• Berlin woman opens raw juice bar
    By Eric Blaisdell
     | August 25,2014
    Photo by Jennifer Langille

    The Wholly Kale raw juice bar officially opened to the public August 8 and services local residents and visitors from out of state with a fresh dose of locally grown greens and vegetables juiced on-site at their re-purposed RV. The family-owned business is the brainchild of Berlin resident Lisa Lamoreaux (center) with her two daughters, Maddie Langwiser, 16 (left), and Linda Langwiser, 19, (right).

    BERLIN — People in central Vermont who enjoy drinking fresh juices no longer have to travel to areas like Burlington to find them, as a woman in Berlin recently started her own raw juice bar.

    Lisa Lamoreaux started juicing more than five years ago after she bought a $20 juicer.

    “Basically, what happened was I juiced for myself first,” she said. “They didn’t want anything to do with juice, none of my family. Then, my family started drinking the juices with me. … Then, it was neighbors. Then, it was friends. Then, it was friends of friends and it just kept going. I was making two quarts a day and giving it out.”

    Now, Lamoreaux is running the Wholly Kale raw juice bar outside her home on Slayton Avenue. The pulloff is just past the Green Mountain Transit Authority building as you’re driving toward Northfield from Montpelier on Route 12. There’s a green and yellow sign near the driveway pointing the way to the bar, which is built into a 26-foot camper from the late 1980s.

    Lamoreaux offers two drinks, “The Hardcore” and “The Kids Stuff.” The Hardcore has 16 ingredients, such as cilantro, kale, arugula, black radish and cucumber. The Kids Stuff is a milder juice with ingredients like carrots, apples, lemon, ginger and a touch of watermelon. Those who want the added benefits of the Hardcore but less of a kick can order a half Hardcore and half Kids Stuff. Customers can also mix and match ingredients to create their own juice, and there are add-ons like raw garlic, rhubarb and pepper. All ingredients are grown organically on the property or purchased from the Hunger Mountain Coop.

    Lamoreaux is in the middle of researching a new recipe she’s calling “The After Party,” which will have ingredients like tomato, lime, coconut and wheat grass to help those suffering from a hangover.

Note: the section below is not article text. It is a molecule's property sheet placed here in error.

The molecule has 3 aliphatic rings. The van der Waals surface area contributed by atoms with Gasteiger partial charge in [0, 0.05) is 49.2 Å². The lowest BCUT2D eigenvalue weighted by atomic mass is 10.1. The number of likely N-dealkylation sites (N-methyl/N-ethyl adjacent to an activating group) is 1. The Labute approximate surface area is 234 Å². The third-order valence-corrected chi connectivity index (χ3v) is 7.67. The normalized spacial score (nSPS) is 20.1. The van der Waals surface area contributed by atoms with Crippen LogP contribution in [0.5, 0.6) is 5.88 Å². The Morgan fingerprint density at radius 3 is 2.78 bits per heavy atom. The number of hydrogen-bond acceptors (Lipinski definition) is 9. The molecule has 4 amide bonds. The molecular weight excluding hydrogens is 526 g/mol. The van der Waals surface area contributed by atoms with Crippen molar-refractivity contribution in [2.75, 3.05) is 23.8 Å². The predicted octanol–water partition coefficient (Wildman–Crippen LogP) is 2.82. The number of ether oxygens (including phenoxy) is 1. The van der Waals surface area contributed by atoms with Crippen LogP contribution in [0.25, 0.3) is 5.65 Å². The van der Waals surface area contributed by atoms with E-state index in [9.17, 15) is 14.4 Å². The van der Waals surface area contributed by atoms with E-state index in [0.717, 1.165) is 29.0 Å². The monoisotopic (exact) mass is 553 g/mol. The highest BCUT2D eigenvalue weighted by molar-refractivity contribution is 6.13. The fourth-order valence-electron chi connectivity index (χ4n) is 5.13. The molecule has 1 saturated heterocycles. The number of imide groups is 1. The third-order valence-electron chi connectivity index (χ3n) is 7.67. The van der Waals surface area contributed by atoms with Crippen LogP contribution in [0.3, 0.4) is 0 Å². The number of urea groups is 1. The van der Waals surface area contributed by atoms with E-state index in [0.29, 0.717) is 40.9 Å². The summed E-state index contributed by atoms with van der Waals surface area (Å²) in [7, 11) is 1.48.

Lamoreaux said she has a passion for juicing and nutrition, but always walked away disappointed when she tried juices from other places. She said there isn’t a raw juice bar within a 40-mile radius of her home.

    “I’ve tried juices all over the country and they didn’t taste good. … I always had to go to Burlington to get a juice and they didn’t taste good either,” Lamoreaux said.

    The feedback she has received about her juices since opening up on Aug. 8 has been nothing but positive. She averages around three customers per day right now, but expects that to pick up as word spreads. Next summer, Lamoreaux plans to clear out some space on the property for additional parking and picnic tables.

    She talks glowingly about the health benefits of drinking raw juice.

    “It’s not a cure-all. I’m not claiming it to be a cure-all, but there’s no way you don’t feel better when you’re drinking this juice,” Lamoreaux said.

    Gale Slayton Harris is Lamoreaux’s landlord. She said her partner just finished a round of chemotherapy for an aggressive type of cancer, and Lamoreaux’s juices have really helped him combat nausea. She’s been behind Lamoreaux’s juicing venture from the beginning.

    “I thought it was great because I’d been getting juices from Lisa for most of the winter. We’re all kind of struggling financially, and (the juice bar) sounded like something that might fly because there’s no juice bars around here,” she said.

    Lamoreaux will be selling her fresh-made juices until Nov. 11, with her daughters Madeline and Linda Langwiser. The bar is open five days a week, from 7 a.m. until 7 p.m. Tuesday through Friday and 11 a.m. until 7 p.m. on Saturday. The bar is closed Sunday and Monday. After the season ends, she will start bottling the juices, hoping to sell them to local restaurants, stores and the co-op.

    Lamoreaux’s long-term goal is to start a vegan restaurant, with everything from vegan breads to meals and, of course, her juices made from scratch.

    “There’s really no healthy restaurant (in the area) to go to and eat and feel like you ate really healthy,” she said. “So, when people come and eat, they’ll get a truly healthy meal that’s not going to harm their body in any way. … I want people to know that eating vegan or vegetarian doesn’t have to be unpleasant.”



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